WEST CHESTER (July 31, 2020) – Many parents and school officials are pondering what schools will look like when classes resume. Opinions differ and are strongly felt.

“Over and over again, we hear the question: ‘What does medical and academic research tells us about a safe and educationally sound approach to opening schools and how do I access such information?’” said state Senator Andy Dinniman, who serves as minority chair of the Senate Education Committee. “There are some answers and my goal is to make the information available to all.”

“Considerations for Reopening Pennsylvania Schools,” a comprehensive research report prepared by the Department of Education in partnership with the Regional Educational Laboratory (REL) Mid-Atlantic at Mathematica, one of the nation’s foremost social policy research firms, is available online here.

A summary, prepared by Senator Dinniman’s office, is available here.

The report presents existing research on COVID-19 and offers a Pennsylvania-specific body of research – both qualitative and quantitative – that can help inform parents and school officials as they prepare to make important decisions regarding the upcoming school year.

“Pennsylvania is one of the only states to work with a nationally recognized research firm in amassing this information. It is an asset and a tool that parents and school officials should consider utilizing in navigating this challenging and unprecedented situation,” Dinniman said.

In the week ahead, Dinniman is planning to offer a virtual presentation about the report and the different scenarios it presents for schools and the risks involved in these scenarios.

The report includes valuable information on the completion of local health and safety plans, preparations for the resumption of in-person teaching and learning, and development of supports for student and staff wellness.

Its components include:

  • Evidence – A review of the most recent research on COVID-19, early findings from school reopening internationally, and estimations of educational and other impacts from long-term school closure.

 

  • Perspectives – The results of formal interviews with state government officials, public health experts, leaders of statewide education organizations, administrators from school districts of every size and type, representatives of the charter school community, classroom educators, parents, and other stakeholders.

 

  • Strategies – Cutting edge, predictive modeling of COVID-19 disease transmission to anticipate differences in transmission associated with different approaches to re-opening Pennsylvania schools. This research used student and school employee data in a computational model to test seven re-opening scenarios that are sensitive to school type and grade configuration.

Under the report and its modeling, the Pennsylvania Department of Education is encouraging local school districts to plan on offering at least some in-person instruction for all students, while continuing to develop and refine remote-only instruction.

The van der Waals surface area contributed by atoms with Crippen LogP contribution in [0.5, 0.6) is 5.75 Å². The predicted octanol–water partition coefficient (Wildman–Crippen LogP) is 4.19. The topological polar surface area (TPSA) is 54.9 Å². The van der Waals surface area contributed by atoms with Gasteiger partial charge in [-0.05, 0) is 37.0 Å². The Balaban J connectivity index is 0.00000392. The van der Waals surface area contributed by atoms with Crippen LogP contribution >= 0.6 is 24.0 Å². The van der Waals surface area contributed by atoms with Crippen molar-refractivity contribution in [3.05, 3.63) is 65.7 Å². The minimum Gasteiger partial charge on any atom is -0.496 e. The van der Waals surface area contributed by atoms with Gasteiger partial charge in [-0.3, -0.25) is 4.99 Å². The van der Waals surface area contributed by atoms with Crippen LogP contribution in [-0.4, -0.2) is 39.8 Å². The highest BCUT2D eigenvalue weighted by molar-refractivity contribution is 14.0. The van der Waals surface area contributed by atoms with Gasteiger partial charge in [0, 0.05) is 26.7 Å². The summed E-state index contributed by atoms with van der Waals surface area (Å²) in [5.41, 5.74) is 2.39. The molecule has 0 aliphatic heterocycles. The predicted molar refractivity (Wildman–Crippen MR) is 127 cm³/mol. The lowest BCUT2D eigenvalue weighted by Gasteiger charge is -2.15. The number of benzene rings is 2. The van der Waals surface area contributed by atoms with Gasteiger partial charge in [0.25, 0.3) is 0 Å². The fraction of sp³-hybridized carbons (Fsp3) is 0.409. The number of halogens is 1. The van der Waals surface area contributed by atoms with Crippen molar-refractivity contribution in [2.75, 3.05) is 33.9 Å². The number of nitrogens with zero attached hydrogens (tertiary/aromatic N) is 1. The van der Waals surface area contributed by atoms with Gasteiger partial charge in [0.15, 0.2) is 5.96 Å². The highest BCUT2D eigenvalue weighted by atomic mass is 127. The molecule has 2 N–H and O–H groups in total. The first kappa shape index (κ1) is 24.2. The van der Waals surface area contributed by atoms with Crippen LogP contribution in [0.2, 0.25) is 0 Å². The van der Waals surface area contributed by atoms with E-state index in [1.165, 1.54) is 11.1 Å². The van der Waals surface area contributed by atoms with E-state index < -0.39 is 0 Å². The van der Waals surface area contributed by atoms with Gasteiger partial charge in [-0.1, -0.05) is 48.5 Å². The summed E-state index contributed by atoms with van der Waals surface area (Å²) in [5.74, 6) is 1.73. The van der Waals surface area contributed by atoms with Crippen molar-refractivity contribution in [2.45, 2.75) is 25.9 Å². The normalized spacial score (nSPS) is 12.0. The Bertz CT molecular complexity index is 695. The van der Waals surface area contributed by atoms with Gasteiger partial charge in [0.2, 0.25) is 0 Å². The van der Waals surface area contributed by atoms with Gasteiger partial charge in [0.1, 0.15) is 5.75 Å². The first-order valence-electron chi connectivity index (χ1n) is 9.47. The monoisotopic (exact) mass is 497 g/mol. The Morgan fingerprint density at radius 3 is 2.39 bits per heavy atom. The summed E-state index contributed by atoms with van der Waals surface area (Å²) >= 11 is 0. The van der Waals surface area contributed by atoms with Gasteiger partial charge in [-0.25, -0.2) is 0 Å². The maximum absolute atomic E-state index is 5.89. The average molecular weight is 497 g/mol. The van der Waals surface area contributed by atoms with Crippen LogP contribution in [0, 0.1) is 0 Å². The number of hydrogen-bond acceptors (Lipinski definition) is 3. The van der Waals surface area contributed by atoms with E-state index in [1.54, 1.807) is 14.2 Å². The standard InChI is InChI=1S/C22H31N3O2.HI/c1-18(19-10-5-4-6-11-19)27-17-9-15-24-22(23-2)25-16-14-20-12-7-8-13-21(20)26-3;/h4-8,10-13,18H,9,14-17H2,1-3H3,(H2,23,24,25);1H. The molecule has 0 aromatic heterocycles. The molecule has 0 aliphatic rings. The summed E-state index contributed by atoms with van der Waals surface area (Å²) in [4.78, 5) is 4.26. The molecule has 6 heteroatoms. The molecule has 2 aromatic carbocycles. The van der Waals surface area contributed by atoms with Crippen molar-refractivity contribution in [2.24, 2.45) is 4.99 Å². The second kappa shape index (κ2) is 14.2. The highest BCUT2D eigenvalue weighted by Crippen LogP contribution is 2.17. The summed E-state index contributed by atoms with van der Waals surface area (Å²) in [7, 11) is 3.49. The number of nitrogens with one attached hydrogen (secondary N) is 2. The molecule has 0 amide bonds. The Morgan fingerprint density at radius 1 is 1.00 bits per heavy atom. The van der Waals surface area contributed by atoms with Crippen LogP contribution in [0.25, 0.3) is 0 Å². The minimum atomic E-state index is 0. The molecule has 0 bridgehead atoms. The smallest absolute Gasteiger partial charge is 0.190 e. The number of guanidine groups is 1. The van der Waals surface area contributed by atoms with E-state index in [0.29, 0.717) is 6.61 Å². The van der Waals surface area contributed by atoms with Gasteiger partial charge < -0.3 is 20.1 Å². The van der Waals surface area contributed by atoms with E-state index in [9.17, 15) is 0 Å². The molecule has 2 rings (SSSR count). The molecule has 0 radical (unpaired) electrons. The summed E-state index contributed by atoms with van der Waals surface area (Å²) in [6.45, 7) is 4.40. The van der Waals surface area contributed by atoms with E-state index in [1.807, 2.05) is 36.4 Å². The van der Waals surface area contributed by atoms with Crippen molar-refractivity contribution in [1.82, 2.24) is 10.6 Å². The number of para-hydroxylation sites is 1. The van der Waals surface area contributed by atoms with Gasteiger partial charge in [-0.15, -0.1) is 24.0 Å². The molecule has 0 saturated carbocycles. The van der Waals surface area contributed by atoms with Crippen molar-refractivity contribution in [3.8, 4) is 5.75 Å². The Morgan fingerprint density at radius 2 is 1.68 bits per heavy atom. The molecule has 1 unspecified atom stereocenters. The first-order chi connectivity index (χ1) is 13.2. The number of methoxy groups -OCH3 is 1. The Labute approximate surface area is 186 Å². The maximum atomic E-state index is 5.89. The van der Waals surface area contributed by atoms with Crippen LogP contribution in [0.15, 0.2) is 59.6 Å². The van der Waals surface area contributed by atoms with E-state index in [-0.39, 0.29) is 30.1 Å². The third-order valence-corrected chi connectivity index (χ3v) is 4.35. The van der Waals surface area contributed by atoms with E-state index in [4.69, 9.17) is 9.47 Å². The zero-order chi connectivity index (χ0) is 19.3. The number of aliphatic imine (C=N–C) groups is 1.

According to an introductory letter from Pennsylvania Secretary of Education Pedro Rivera, “Anticipating that COVID-19 conditions will change throughout the year, schools should contemplate some reduction in overall student presence each day.  This can be accomplished through any combination of rotating or split schedules (including through the use of block scheduling at the secondary level), expanding distance learning, and other appropriate measures.”

In addition, Dinniman noted that while the research is rigorous and the report offers an exhaustive look at a multitude of factors and scenarios, there is no single path forward regarding the return to school or what the 2020-2021 school year will look like. Each area of the Commonwealth and even each school district face a different set of circumstances and are making decisions based on them.

“When it comes to COVID-19, there are still a lot of unknowns and its widespread impact on education and the safe resumption of classroom instruction is no different,” Dinniman said. “But parents and school officials deserve to know all of the information that is out there. I know this will help them navigate these challenges and make informed decisions.”

While legislative hearings are useful in that concerns are raised, they often do not provide answers. Clearly, comprehensive, research-based information with different scenarios for schools is needed. That is what is presented in this report commission by the Pennsylvania Department of Education and I encourage parents and school officials to review it,” he added.

Dinniman also emphasized that we all need to continue to work together and in line with CDC and Department of Health guidelines, such as enhanced hygiene practices, social distancing, and mask-wearing, to reduce the risk of the spread of this disease in our communities.